The monument includes the remains of a temporary camp and signal station of Roman date and a stone circle of prehistoric date, situated at the highest point of the Stainmore Pass and commanding extensive views to the east, west and south. The Roman camp is also situated astride the main Roman road from York to Carlisle which, locally, linked the forts of Brough and Bowes. The camp is placed mid-way between the two forts, each of which is some 19km distant. The camp is thought to have been constructed during the first century AD as excavation has shown that it pre-dates the Roman road. The monument is divided into two separate areas of protection by the modern dual carriage way which bisects it. The Roman camp, which is roughly rectangular in shape, encloses an area of 8.1ha. It has maximum dimensions of 296m east to west by 144m north to south within a substantial rampart and an external ditch. The rampart, of stone and earth, stands to a maximum height of 1.8m at the centre of the south side and is a maximum of 11m wide at its base. On the north side, the rampart is intermittent and, where visible, less substantial than elsewhere; it has been suggested that the northern side of the camp was thought to have been sufficiently protected by an extensive boggy area. Slight traces of an external ditch 0.4m deep are visible along the north side of the camp and probing at the north west angle in 1990 suggested the existence of a ditch 0.8m deep. Excavation at the monument in 1990 in advance of road widening confirmed the existence of an outer ditch on the east and west sides of the camp; here the ditch was up to 2m wide and 0.8m deep, separated from the rampart by a berm 1m wide. There are now nine gates visible through the ramparts of the camp; three through the north side and two through each of the other three sides. Each gate is approximately 10m wide and is defended by an oval shaped traverse, a detached length of rampart placed 19m outside the entrance varying in height from 0.4m to 1.6m. It is thought that there was a further gateway through the east and west sides through which the original Roman road across Stainmore passed. Excavation in 1990 uncovered what is thought to be the cobbled surface of a road running through each of these gates, but it is uncertain as to whether this represented the surface of the Roman road or a later phase in its history. At each of the gateways the camp ramparts are interned and these features are thought to belong exclusively to camps which were constructed during the first century AD. Use of the camp clearly continued after the its initial first century construction as late third or fourth century pottery was found during excavation of the ditch and in the interior, the latter associated with stake holes, and there is evidence for the subsequent blocking of some of the gates.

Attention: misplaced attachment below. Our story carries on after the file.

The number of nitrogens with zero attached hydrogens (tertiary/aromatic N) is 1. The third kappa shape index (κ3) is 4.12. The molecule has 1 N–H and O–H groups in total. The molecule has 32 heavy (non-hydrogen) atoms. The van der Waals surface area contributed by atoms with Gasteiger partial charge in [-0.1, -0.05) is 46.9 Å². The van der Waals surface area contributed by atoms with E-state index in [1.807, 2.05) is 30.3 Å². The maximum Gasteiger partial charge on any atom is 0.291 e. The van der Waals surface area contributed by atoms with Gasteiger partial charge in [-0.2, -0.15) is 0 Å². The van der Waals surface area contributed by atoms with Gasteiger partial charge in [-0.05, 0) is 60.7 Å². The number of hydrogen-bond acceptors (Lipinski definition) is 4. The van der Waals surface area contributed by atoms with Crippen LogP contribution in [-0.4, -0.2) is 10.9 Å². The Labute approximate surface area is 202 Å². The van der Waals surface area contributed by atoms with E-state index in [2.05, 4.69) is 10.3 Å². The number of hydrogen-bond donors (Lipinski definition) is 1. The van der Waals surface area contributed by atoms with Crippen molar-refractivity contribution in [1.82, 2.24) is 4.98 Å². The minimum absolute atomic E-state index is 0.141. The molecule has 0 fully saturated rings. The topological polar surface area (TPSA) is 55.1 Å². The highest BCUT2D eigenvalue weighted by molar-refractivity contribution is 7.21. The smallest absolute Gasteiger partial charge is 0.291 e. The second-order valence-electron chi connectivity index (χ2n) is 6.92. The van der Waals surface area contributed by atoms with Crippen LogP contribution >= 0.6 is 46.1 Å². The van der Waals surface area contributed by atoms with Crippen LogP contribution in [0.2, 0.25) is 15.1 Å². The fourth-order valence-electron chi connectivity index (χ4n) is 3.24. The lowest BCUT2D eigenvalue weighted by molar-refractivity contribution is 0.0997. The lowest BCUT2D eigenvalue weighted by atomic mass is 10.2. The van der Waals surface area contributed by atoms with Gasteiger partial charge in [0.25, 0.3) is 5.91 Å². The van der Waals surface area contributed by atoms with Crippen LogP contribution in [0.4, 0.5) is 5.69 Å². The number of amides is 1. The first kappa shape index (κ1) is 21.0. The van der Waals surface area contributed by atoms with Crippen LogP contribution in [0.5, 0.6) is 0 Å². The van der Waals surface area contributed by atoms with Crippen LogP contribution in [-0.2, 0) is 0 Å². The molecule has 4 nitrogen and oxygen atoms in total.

Within the south western part of the interior of the camp, immediately north of the A66, there are the remains of what is thought to be a later Roman signal station. This is visible as a square mound measuring 15m across and standing to a maximum height of 0.8m high. The area surrounding the mound has been subject to surface quarrying and there are no visible traces of a surrounding ditch. The signal station may have formed part of a chain of signal stations which cross Stainmore between the Roman forts of Bowes and Brough. Some 30m south of the most easterly entrance through the north wall of the Roman camp there is a roughly circular stone setting, occupying a commanding position at the head of the Stainmore Pass. This is interpreted as a stone circle of Bronze Age date. The stone circle is 20m in diameter and is bounded by up to 28 stones and boulders, the tallest of which stands to only 0.5m high. Several of the stones are earth-fast boulders. Within the stone circle there is a roughly circular, slightly raised area offset from the centre in the south eastern quadrant; this mound is 0.4m high and up to 9m across. The map extract does not show the widened A66. Rey Cross was moved to a new location in advance of the road widening. The snow fences are excluded from the scheduling, although the ground beneath these features is included.

MAP EXTRACT The site of the monument is shown on the attached map extract.


The contents of this record have been generated from a legacy data system.

Legacy System number: 28595

Legacy System: RSM


Books and journals
Vyner, et al, The Archaeology of the Stainmore Pass, (1998)
Welfare, H, Swan, V, Roman Camps in England: The Field Evidence, (1995), 58
Welfare, H, Swan, V, Roman Camps in England: The Field Evidence, (1995), 60
Welfare, H, Swan, V, Roman Camps in England: The Field Evidence, (1995), 57-60

End of official listing